At that time Jesus said, ‘I thank you, Father, Lord of heaven and earth, because you have hidden these things from the wise and the intelligent and have revealed them to infants; yes, Father, for such was your gracious will. All things have been handed over to me by my Father; and no one knows the Son except the Father, and no one knows the Father except the Son and anyone to whom the Son chooses to reveal him. 
‘Come to me, all you that are weary and are carrying heavy burdens, and I will give you rest. Take my yoke upon you, and learn from me; for I am gentle and humble in heart, and you will find rest for your souls. For my yoke is easy, and my burden is light.’"
I suspect most preachers will focus on the last verse because it fits with the current trend to picture Jesus as a softie who never threatens people with damnation.

And thanks to the RCL, the Sunday sheep missed Jesus at his sharpest. Just read the omitted text,

"Then he began to reproach the cities in which most of his deeds of power had been done, because they did not repent. ‘Woe to you, Chorazin! Woe to you, Bethsaida! For if the deeds of power done in you had been done in Tyre and Sidon, they would have repented long ago in sackcloth and ashes. But I tell you, on the day of judgement it will be more tolerable for Tyre and Sidon than for you. And you, Capernaum,will you be exalted to heaven?   No, you will be brought down to Hades. For if the deeds of power done in you had been done in Sodom, it would have remained until this day. But I tell you that on the day of judgement it will be more tolerable for the land of Sodom than for you.’"
An important part of the Gospel message that churchgoers should be hearing is, "Repent or else", but instead all they hear on a typical summer Sunday is something similar to, "Don't worry, be happy".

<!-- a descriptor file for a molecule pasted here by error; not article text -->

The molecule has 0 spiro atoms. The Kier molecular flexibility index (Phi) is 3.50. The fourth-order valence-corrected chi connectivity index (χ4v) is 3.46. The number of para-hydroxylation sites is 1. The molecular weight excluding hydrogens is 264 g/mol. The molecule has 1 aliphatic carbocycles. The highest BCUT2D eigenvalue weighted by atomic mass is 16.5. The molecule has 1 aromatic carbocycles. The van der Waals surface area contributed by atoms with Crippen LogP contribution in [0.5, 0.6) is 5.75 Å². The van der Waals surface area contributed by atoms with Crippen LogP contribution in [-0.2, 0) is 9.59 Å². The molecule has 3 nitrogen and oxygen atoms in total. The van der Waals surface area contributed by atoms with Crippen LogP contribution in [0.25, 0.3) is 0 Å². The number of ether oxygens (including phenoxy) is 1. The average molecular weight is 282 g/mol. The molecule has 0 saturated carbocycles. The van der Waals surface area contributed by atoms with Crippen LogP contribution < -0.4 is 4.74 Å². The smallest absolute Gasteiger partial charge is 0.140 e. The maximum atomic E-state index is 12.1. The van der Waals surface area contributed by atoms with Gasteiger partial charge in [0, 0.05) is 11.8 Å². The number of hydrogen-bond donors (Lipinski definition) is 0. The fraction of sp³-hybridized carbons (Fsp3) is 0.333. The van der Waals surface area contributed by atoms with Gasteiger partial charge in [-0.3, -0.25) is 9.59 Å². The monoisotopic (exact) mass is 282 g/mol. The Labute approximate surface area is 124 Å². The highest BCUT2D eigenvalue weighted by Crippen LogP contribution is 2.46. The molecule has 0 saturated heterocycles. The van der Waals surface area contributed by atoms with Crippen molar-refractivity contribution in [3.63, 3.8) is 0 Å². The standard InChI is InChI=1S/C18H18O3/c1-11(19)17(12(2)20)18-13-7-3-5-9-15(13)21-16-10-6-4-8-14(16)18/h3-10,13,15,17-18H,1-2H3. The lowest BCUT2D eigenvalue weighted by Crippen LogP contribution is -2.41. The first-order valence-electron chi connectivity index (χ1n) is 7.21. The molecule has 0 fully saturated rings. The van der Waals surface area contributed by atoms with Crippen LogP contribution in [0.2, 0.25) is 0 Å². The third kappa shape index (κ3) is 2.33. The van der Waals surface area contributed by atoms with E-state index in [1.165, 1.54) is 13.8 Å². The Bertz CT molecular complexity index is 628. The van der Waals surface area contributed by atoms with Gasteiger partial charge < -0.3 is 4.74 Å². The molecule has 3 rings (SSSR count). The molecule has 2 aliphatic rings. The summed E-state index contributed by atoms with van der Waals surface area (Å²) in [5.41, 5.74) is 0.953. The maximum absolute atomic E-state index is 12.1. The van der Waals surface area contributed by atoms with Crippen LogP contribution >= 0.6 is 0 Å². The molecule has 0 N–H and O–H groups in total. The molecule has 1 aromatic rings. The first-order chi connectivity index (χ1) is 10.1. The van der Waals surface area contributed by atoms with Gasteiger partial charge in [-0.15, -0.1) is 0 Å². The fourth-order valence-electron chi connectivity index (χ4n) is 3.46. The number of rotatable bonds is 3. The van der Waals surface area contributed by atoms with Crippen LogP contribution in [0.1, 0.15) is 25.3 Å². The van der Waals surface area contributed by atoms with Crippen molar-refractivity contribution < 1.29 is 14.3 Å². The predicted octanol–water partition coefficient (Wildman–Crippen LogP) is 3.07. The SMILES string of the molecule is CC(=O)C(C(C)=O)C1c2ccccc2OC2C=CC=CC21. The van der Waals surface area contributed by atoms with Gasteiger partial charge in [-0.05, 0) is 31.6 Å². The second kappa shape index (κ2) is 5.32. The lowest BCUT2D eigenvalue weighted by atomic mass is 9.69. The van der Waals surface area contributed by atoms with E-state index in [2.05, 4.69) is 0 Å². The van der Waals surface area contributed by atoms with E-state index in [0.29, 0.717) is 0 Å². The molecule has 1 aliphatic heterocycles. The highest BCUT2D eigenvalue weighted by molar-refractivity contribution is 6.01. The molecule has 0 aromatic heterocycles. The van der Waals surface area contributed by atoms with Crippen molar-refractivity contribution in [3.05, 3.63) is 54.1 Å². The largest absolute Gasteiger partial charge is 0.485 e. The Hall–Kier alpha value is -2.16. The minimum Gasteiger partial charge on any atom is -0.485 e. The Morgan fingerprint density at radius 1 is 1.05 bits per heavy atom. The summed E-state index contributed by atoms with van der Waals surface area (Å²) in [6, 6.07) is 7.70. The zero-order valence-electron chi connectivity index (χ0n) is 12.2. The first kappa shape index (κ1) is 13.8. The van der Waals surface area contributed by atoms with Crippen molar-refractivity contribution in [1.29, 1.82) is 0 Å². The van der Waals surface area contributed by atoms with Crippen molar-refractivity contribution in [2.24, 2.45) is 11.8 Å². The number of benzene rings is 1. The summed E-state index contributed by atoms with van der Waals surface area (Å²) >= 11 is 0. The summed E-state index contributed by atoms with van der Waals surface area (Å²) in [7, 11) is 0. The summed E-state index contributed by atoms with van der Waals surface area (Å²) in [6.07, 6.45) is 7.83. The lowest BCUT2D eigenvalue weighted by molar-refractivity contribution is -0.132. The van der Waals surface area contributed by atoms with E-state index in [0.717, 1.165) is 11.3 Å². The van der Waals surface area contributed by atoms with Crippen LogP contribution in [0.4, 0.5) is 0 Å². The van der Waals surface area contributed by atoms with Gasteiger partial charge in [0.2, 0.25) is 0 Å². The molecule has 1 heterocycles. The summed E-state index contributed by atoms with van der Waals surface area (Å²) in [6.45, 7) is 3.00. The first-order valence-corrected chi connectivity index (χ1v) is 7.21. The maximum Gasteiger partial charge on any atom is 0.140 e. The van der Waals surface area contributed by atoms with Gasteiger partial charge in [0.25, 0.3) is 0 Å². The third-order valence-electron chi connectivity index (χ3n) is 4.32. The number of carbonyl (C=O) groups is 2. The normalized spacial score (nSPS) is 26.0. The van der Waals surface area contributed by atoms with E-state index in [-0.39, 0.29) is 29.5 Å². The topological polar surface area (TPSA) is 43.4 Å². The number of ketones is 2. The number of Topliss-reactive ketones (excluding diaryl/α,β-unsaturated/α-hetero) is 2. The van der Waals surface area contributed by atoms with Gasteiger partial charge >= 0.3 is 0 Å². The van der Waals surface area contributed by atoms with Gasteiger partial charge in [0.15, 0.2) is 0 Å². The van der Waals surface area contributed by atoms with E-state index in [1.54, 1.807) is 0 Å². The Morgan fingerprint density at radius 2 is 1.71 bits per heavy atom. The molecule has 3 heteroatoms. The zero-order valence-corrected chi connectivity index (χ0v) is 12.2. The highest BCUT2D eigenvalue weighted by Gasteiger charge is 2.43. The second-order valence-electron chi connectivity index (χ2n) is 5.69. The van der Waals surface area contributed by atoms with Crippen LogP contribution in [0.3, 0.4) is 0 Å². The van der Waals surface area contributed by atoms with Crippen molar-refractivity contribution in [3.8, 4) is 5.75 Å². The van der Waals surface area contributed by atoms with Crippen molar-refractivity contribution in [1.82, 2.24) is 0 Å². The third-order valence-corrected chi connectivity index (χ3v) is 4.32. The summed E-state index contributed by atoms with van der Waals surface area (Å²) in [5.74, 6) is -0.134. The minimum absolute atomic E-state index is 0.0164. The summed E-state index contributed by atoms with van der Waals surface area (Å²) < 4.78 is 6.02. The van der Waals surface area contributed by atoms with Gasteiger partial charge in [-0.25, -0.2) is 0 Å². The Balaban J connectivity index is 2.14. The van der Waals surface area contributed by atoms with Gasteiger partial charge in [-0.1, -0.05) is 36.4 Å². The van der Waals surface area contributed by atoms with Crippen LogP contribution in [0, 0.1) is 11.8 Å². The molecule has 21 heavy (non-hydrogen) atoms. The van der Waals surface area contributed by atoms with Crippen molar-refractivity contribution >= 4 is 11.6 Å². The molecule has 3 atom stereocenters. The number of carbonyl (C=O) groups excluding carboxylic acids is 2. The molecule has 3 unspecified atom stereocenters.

Always remember to read the whole Gospel, not just the bits and pieces someone else wants you to hear.

Wednesday, July 05, 2017

S.O.S.: Sinking Diocese Grabs Millstone

Okay, imagine you are on a sinking ship. Most of us would be trying to secure all watertight doors, minimize flooding, unload ballast, and prepare the lifeboats. Who in their right mind would want to add more dead weight to the bridge? That would seem to increase the risk of capsizing and taking all hands down to Davy Jones' locker.
"In some stories, evil and wicked sailors who died at sea were locked up in the chest (locker) by Davy Jones and had to spend eternity trapped in there."
Episcopalians in the Diocese of San Diego may be headed in that direction because their diocese is such a sinking ship. Just take a look at the following plot of membership and Sunday attendance from 2005-2015 (source the Episcopal organization's statistics page),




















During much of this time period Katharine Jefferts Schori served as the Presiding Bishop of the Episcopal group (2006-2015), and during her tenure her Episcopal organization shrunk dramatically. At the same time, the Episcopal Diocese of San Diego shepherded approximately 7000 members into lifeboats while their Sunday attendance sank by 3500 souls.

So what is the logical thing for Episcopal San Diegans to do in response? This, of course,

"Katharine Jefferts Schori to be Assisting Bishop of the Episcopal Diocese of San Diego"
Genius!

They are so pleased that they released the following statement to the world,